Canadian-German Relations on Display
Recently, Waterloo Centre for German Studies employees Misty Matthews-Roper and James Skidmore caught up with Adèle Hempel, Manager/Curator of the Waterloo Region Museum. The museum is currently hosting “Canada and Germany: Partners from Immigration to Innovation,” on view until 3 September 2018. Adèle was able to answer a few questions for us.
What is the focus of the exhibition “Canada and Germany: Partners from Immigration to Innovation”?
The exhibition gives a brief introduction about immigration of Germans to Canada and also Canadians going over to Germany - it’s a two-way street. It also touches on innovation.
For the innovation part, we weren’t able to get all of the items from the exhibit launched in Ottawa (June 2017); some of the items were on temporary loan and weren’t able to travel. We were very happy to get the lunar rover. That was a real fluke! I happened to be sitting at a dinner and the Chair of the Board of Ontario Drive and Gear, Joerg Stieber, was sitting next to me. We started talking about the museum and our next travelling exhibit, Canada and Germany, and out of the blue he offered “would you like to have a lunar rover?” Having recently arrived here, I had no idea who Mr. Stieber was or what the company did. The rover is the centerpiece of our exhibit!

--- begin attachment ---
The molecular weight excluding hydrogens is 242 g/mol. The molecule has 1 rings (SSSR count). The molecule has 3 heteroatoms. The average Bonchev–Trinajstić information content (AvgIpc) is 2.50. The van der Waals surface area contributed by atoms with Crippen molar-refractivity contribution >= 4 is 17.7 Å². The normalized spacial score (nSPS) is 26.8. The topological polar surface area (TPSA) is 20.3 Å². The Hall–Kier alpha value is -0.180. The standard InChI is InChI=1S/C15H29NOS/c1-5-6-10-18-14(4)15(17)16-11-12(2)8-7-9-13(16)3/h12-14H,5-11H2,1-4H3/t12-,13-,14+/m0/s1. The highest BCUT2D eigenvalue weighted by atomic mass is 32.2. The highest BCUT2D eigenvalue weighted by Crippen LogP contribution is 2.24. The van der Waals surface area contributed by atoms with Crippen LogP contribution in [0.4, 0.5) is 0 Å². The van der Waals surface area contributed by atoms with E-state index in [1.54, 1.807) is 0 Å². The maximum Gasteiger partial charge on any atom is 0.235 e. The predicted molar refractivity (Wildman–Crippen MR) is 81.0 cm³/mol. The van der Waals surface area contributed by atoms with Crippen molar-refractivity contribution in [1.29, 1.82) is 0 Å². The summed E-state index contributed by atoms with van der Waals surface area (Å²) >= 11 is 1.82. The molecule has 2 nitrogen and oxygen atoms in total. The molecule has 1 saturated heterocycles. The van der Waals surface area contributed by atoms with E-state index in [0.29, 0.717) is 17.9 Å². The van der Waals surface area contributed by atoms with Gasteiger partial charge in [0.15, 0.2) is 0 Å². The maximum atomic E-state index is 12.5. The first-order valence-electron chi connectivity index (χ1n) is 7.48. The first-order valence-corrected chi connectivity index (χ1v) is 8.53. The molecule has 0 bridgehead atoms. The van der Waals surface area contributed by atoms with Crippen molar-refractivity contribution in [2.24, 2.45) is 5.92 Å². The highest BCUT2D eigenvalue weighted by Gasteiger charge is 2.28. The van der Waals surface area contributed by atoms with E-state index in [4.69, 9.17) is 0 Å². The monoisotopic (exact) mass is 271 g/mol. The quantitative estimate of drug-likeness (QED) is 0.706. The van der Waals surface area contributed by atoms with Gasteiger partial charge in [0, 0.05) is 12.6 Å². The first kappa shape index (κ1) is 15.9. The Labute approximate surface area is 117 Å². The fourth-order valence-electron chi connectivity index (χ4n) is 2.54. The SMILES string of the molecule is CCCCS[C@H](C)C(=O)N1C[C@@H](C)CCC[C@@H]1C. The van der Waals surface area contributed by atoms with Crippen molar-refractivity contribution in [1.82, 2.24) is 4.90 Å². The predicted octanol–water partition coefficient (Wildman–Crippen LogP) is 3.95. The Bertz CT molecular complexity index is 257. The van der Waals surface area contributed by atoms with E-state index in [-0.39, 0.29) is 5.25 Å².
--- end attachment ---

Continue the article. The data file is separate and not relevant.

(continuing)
Which items connected to innovation didn’t come to the Waterloo exhibition?
It’s too bad that we couldn’t get hitchBOT, a robot that hitchhiked across Canada in 2014.The Waterloo Region Museum has added a few elements to the exhibition as well. For instance, we’ve been working with the Regional Library. They lent some books to us on extended loan, and now we have a little reading corner in the exhibit where small children can enjoy story time. Other additions include the “interactives” along the back wall, for example a voting booth where visitors can decide if they want to stick with the name Kitchener or change it back to Berlin. Some elements came out of the City on Edge exhibition mounted in 2016.
What was the role of the Waterloo Region Museum in the original exhibition?